I feel like there is a time and perspective where quality can be measured exclusively. For instance,  if you enter cannabis in a contest, a judge will rarely ask about time to produce, or cost associated. The judgement is exclusive to quality.

Much of the work that I like to do here exists outside of the space described above. Where quality is a function of time, resources, and work; with time, resources, and work being a function of money.

This starts with a qualitative function. This topic of quality is covered in a previous post.

Here, we use the sum of the qualitative measures divided by the price per gram paid to calculate a value measurement for each offering. I’ve summarized the qualitative elements from each whole flower review as per the table below:

Quality Portion Good Neutral Bad
Visuals 3 1 0
Feel 3 1 0
Scent/Taste 7 2


The value calculation is the sum of the qualitative elements, divided by the price point fo the cannabis. We’ll explore a few parameters of this calculation, and then look at how it applies to the offerings I’ve reviewed.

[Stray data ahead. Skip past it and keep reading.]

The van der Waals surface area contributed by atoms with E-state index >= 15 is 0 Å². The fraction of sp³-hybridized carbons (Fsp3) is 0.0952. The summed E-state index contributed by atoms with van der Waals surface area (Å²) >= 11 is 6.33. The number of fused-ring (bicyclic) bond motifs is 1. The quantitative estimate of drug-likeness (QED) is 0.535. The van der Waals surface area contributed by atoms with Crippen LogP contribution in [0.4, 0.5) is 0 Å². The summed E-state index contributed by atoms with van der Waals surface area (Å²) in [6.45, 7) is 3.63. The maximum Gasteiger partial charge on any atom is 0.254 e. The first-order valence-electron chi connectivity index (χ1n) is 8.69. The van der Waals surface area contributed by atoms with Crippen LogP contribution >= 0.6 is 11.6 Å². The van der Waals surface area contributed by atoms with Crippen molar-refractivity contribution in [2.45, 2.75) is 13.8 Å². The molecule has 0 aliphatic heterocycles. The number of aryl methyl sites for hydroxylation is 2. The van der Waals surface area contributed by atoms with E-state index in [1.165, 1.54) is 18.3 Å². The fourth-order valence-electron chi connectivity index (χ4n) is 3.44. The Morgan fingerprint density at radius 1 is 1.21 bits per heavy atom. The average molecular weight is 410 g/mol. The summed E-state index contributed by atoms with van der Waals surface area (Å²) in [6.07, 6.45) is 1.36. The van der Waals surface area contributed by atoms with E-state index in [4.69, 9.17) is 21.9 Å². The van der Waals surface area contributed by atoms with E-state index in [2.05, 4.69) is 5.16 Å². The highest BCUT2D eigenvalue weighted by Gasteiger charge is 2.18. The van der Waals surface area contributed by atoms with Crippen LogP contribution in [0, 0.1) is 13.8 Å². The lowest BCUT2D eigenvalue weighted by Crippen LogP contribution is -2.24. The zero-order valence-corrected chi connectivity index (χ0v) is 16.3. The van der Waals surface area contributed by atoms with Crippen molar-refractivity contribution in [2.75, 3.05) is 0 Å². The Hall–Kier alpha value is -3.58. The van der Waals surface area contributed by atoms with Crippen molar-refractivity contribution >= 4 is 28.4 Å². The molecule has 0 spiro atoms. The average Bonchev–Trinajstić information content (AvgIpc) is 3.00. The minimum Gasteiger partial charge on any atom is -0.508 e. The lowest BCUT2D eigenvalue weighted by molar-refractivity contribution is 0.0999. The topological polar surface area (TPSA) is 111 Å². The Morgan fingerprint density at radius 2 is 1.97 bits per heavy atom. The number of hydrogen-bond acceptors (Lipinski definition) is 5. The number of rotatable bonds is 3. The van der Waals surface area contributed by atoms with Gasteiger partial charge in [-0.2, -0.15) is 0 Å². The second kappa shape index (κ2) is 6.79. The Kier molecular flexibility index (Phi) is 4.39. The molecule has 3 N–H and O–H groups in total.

Value is: Sum of Quality (Visuals + Feel + Scent + Taste)-(Package Size x Variance from Benchmark Average for the Package Size) รท Price Per Gram

Topics include:

Value Calculation Summary

Value by Rank

Value by Vendor Type and Vendor

Value by Brand and Producer

Value Over Amount Purchased

Value Calculation Summary

First we look over the value calculation with respect to a few common dimensions in the database.

Across all views, high sum quality offerings are shown in blue, low quality offerings are shown in orange.

Distribution of value is shown top right. Most of the data points are found below 1.5 with the low quality offerings dominating the area between 0 and 0.75. The average is 0.8 (currently). High quality offerings begin to become prevalent at 0.8 to 1.5. A few low quality offerings appear above 1.5. Only high quality offerings appear above 2.0.

Value as a function of the price point is shown bottom right. As price point decreases, value tends to increase; and the inverse is true as price point increases (although the curve is less steep in this direction). 


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